Thursday, December 1, 2011
Daryl Davis on Chuck Berry's Performance at The Chesapeake Bay Blues Festival
A long time ago I asked the amazing Daryl Davis if he'd consider writing a "review" of Chuck Berry's performance at The Chesapeake Bay Blues Festival from his rather unique position on stage. He agreed to do so once he'd completed a bunch of other projects that included recording sessions, performances, and a performance with his buddy and mentor Pinetop Perkins. I was pretty excited. But as usual, what we got from Daryl Davis is bigger than what you might hope for. Everything not in italics comes straight from Mr. Davis.
The Chesapeake Bay Blues Festival started in 1998 and is still going strong and growing in popularity, due to the wonderful insight, professionalism and dedication of its founder and visionary, Don Hooker and his staff. This festival is very unique in that apart from the performing talent, all the producers, stage hands and other festival workers, are volunteers. All the proceeds are distributed to charities. There’s an old saying that I normally live by; “You get what you pay for.” It is been my experience on a number of gigs that if the promoter tries to cut corners and go cheap by not paying for quality and professionalism, then you don’t get it. This festival proves that old cliché can be wrong. I have played festivals all across the country and I can tell you that many with paid professional staffing will find this one very hard to beat.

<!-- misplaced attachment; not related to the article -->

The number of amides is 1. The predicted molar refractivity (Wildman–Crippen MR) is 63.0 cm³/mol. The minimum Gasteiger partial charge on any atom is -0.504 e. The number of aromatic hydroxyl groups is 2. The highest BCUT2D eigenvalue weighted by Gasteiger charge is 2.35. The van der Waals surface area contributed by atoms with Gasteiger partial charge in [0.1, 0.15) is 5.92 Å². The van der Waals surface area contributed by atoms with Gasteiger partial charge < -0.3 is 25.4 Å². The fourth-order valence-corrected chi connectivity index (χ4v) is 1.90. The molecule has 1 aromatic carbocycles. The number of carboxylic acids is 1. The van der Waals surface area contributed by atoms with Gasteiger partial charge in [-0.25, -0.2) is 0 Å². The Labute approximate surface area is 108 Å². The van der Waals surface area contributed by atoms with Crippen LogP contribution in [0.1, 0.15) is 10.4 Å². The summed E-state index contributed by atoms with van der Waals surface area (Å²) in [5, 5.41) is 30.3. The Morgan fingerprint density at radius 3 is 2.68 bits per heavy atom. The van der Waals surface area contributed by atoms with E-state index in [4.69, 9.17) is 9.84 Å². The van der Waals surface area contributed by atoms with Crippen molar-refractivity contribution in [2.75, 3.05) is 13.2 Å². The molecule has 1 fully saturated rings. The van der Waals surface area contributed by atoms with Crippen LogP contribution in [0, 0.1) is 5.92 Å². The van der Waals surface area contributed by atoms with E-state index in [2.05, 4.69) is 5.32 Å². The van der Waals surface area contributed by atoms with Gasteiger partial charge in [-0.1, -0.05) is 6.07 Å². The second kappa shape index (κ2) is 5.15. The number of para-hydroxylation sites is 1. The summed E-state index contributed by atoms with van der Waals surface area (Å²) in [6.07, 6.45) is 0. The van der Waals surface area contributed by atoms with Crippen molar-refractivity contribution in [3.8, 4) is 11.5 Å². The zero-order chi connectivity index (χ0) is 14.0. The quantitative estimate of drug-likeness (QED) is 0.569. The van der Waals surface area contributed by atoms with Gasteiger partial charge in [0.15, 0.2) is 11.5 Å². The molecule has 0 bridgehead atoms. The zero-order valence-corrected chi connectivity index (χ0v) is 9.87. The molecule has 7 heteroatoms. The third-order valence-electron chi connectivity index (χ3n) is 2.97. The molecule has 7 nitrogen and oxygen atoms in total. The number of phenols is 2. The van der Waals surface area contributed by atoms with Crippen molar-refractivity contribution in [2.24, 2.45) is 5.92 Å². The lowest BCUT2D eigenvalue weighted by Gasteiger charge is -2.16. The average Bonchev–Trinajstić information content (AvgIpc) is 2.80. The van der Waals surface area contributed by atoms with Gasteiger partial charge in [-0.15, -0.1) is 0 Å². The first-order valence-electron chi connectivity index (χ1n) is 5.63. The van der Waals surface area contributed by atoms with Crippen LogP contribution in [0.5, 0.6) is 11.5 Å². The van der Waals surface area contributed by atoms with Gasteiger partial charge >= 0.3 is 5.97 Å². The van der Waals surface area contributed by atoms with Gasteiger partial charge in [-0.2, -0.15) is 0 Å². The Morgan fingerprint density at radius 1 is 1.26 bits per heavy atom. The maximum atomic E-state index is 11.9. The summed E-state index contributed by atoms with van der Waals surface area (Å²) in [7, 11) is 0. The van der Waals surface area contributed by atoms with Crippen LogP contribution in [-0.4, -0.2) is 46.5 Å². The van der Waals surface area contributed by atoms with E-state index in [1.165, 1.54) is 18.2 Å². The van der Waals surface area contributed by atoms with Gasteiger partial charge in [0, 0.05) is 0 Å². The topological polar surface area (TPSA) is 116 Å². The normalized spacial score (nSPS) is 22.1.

The 2010 musical lineup for the 2-day weekend Chesapeake Bay Blues Festival included Tinsley Ellis, The Yardbirds, Shemekia Copeland and Buddy Guy on Saturday. The entertainment culminated on Sunday with the talents of among others, Joe Louis Walker, Jimmy Vaughan, and Chuck Berry who closed out this year’s festival.